Warner Bros. Television

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Warner Bros.

Warner BrothersWarner Bros. PicturesWarner Bros
Warner Bros. Television (WBTV) is the television production arm of Warner Bros. Entertainment, itself part of WarnerMedia.
The company's portfolio encompasses the film studios Warner Bros. Pictures, New Line Cinema, Castle Rock Entertainment and DC Films; the television production and syndication company Warner Bros. Television; the animation studios Warner Bros. Animation and Warner Animation Group; the publisher DC Comics; the video game development and publishing arm Warner Bros. Interactive Entertainment; the pay television channels Cartoon Network, Boomerang and Turner Classic Movies; and a 50% interest in the television network The CW, which is co-owned with CBS Corporation.

William T. Orr

Bill Orr
The division was started on March 21, 1955 with its first and most successful head being Jack L. Warner's son-in-law William T. Orr.
As the first head of Warner Bros. Television department, Orr forged a fruitful alliance with ABC, which resulted in the network having a number of prime time hits, such as Maverick, 77 Sunset Strip, and F Troop.

GE True

G.E. TrueGeneral Electric TrueG.E. True Theater
The company also produced Jack Webb's Red Nightmare for the U.S. Department of Defense that was later shown on American television on Jack Webb's General Electric True.
Jack Webb produced and hosted the thirty-three episodes during his stint as head of Warner Brothers Television through his Mark VII Limited Company.

Ty Hardin

Ty
Many other actors under contract to Warner's at the time, who despite their work conditions, did see their stars rise over time, albeit for most only briefly, included Jack Kelly, Will Hutchins, Peter Brown, Ty Hardin, Wayde Preston, John Russell, Donald May, Rex Reason, Richard Long, Van Williams, Roger Smith, Mike Road, Anthony Eisley, Robert Conrad, Robert McQueeney, Dorothy Provine, Diane McBain, and Connie Stevens, who had recorded songs, "Kookie, Kookie (Lend Me Your Comb)" with Edd Byrnes in 1959; and "16 Reasons" in 1960; both would become Top-5 hits.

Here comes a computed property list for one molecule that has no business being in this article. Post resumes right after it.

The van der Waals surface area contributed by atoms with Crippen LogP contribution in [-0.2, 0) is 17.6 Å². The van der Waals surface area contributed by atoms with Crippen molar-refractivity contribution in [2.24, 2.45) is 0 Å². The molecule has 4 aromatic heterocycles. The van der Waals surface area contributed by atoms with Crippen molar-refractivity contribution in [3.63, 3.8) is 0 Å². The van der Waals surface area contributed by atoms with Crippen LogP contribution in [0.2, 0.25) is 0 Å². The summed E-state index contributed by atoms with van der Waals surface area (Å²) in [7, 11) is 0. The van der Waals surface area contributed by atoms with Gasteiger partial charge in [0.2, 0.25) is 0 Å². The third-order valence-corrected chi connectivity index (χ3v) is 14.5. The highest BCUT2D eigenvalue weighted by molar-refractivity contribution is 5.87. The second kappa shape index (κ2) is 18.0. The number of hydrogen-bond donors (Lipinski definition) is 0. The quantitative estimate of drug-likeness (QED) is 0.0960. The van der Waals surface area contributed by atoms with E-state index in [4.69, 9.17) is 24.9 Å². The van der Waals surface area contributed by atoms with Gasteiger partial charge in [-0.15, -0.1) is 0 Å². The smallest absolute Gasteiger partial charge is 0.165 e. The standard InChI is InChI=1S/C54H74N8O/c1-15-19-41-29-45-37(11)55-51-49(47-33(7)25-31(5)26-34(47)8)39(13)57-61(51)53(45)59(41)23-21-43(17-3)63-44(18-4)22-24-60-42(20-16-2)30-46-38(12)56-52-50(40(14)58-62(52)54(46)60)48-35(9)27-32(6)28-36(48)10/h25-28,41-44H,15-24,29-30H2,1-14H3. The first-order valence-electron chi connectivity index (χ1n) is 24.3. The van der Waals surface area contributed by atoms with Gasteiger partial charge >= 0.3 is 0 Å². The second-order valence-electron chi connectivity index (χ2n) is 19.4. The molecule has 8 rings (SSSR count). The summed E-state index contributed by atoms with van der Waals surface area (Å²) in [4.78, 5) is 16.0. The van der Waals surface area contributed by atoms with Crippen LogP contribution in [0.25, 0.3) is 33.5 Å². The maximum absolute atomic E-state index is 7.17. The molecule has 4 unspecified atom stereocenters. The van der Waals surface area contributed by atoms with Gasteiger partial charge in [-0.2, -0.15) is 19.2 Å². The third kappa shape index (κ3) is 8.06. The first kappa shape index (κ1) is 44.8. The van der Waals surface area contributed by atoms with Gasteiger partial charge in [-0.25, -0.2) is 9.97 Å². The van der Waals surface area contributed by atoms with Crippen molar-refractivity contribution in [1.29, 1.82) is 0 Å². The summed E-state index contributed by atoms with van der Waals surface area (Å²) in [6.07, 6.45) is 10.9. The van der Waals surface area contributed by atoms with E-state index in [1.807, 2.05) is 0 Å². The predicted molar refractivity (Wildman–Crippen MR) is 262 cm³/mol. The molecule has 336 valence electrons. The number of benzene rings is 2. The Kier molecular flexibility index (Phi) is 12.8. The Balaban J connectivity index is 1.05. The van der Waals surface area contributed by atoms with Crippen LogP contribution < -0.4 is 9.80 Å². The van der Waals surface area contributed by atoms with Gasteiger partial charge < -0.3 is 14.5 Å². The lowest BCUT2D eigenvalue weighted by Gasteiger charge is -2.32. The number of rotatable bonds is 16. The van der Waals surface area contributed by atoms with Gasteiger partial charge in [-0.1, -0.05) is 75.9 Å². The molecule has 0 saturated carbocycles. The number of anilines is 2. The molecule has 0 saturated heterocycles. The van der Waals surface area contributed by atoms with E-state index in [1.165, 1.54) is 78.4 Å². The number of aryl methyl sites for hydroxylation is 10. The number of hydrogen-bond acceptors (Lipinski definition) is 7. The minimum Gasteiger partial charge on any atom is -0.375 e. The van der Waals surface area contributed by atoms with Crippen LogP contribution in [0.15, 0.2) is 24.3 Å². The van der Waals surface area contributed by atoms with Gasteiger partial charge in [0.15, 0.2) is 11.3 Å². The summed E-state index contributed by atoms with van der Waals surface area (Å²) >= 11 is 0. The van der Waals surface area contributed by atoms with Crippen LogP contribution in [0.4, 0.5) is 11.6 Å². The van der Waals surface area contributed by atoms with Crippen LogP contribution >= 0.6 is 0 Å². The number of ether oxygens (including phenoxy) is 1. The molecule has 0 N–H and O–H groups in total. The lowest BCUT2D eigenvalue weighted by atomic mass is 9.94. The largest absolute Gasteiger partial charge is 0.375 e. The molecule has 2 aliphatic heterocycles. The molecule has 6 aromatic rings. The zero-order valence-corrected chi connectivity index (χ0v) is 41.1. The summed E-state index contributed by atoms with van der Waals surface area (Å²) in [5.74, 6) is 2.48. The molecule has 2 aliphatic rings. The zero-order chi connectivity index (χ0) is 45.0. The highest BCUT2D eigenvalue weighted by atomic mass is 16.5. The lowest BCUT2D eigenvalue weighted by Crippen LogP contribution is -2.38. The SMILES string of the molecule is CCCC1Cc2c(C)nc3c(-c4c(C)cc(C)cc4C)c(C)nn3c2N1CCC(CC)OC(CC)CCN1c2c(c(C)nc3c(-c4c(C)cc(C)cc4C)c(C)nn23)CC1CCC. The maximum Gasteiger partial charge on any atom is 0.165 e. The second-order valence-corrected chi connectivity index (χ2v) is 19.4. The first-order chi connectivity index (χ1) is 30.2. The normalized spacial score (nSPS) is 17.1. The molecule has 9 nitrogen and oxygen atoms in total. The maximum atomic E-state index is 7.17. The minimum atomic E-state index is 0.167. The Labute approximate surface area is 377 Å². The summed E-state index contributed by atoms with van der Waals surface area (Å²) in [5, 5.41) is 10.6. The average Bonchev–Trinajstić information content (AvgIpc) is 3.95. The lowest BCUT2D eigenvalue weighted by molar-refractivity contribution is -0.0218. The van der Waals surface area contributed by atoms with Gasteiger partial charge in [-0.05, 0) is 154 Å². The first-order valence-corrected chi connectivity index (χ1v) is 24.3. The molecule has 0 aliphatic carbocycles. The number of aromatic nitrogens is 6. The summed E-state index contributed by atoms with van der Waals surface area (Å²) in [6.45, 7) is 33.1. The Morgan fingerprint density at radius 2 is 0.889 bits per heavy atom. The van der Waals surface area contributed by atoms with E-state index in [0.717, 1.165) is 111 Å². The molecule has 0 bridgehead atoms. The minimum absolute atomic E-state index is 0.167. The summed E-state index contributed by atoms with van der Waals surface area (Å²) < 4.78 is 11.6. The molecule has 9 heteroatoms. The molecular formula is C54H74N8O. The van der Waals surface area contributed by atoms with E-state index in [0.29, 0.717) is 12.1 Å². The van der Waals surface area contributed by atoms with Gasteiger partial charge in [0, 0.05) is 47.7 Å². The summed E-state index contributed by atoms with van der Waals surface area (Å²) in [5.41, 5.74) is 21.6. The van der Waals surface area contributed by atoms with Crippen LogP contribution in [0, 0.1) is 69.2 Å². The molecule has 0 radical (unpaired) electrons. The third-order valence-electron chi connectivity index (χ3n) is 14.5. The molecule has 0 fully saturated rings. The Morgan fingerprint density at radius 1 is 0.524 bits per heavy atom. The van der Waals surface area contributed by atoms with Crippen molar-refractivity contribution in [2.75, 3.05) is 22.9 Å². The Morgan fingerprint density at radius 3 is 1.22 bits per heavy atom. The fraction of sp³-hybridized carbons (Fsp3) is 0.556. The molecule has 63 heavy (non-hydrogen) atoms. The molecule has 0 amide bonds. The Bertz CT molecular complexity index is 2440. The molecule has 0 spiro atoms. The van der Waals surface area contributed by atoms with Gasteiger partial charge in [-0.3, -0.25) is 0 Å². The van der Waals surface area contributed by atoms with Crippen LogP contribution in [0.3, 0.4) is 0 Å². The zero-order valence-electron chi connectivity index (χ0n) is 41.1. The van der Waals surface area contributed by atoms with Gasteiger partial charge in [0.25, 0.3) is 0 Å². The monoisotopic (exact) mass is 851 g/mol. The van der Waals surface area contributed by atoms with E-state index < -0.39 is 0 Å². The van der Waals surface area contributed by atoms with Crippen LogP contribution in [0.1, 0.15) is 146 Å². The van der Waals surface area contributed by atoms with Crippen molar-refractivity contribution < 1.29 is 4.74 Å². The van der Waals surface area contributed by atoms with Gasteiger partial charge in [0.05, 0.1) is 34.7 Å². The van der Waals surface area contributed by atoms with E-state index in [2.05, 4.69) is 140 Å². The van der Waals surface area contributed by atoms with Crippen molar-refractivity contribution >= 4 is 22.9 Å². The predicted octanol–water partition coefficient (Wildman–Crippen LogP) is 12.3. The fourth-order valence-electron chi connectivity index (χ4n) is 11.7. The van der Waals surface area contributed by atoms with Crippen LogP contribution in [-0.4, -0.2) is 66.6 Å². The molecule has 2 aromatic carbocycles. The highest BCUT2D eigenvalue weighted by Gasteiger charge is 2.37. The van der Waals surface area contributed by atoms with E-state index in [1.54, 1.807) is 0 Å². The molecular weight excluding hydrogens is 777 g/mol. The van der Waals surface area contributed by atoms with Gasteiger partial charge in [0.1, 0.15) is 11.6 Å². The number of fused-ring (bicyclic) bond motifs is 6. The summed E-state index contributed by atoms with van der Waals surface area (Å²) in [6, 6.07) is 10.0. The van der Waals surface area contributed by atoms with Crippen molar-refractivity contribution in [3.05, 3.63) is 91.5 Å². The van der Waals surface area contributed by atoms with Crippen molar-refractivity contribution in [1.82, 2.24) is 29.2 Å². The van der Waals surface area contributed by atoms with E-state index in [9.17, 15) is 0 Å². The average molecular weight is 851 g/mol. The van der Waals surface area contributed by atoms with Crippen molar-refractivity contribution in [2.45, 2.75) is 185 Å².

Orison Whipple Hungerford Jr. (January 1, 1930 – August 3, 2017), known as Ty Hardin, was an American actor best known as the star of the 1958 to 1962 ABC/Warner Bros. Western television series Bronco.

The CW

CWThe CW Television NetworkCW Network
Alongside CBS Television Studios, it serves as a television production arm of The CW (in which WarnerMedia has a 50% ownership stake), though it also produces shows for other networks, such as Shameless on Showtime and Westworld on HBO (though WarnerMedia also owns HBO).
On September 23, 2006, the Kids' WB children's programming block – which originated on The WB in September 1995 and continued to be produced by Warner Bros. Television – was carried over to The CW as part of its inaugural programming lineup; although the network on which it originated ceased operations the week before, the "Kids' WB" branding was retained for the block.

Hawaiian Eye

television series
The success of Cheyenne led WBTV to produce many series for ABC such as Westerns (Maverick, Lawman, Colt .45, Bronco, a spin off of Cheyenne, Sugarfoot, and The Alaskans), crime dramas (77 Sunset Strip, Hawaiian Eye, Bourbon Street Beat, and Surfside 6), and other shows such as The Gallant Men and The Roaring Twenties using stock footage from WB war films and gangster films respectively.
Hawaiian Eye was one of several ABC/Warner Bros. Television detective series of the era situated in different exotic locales.

Efrem Zimbalist Jr.

Efrem Zimbalist, Jr.Efrem Zimbalist JrEfrem Zimbalist, Jr
Efrem Zimbalist, Jr. was simultaneously the lead of 77 Sunset Strip, in a recurring role on Maverick, and also headlined several films until exhaustion forced the studio to give him a rest.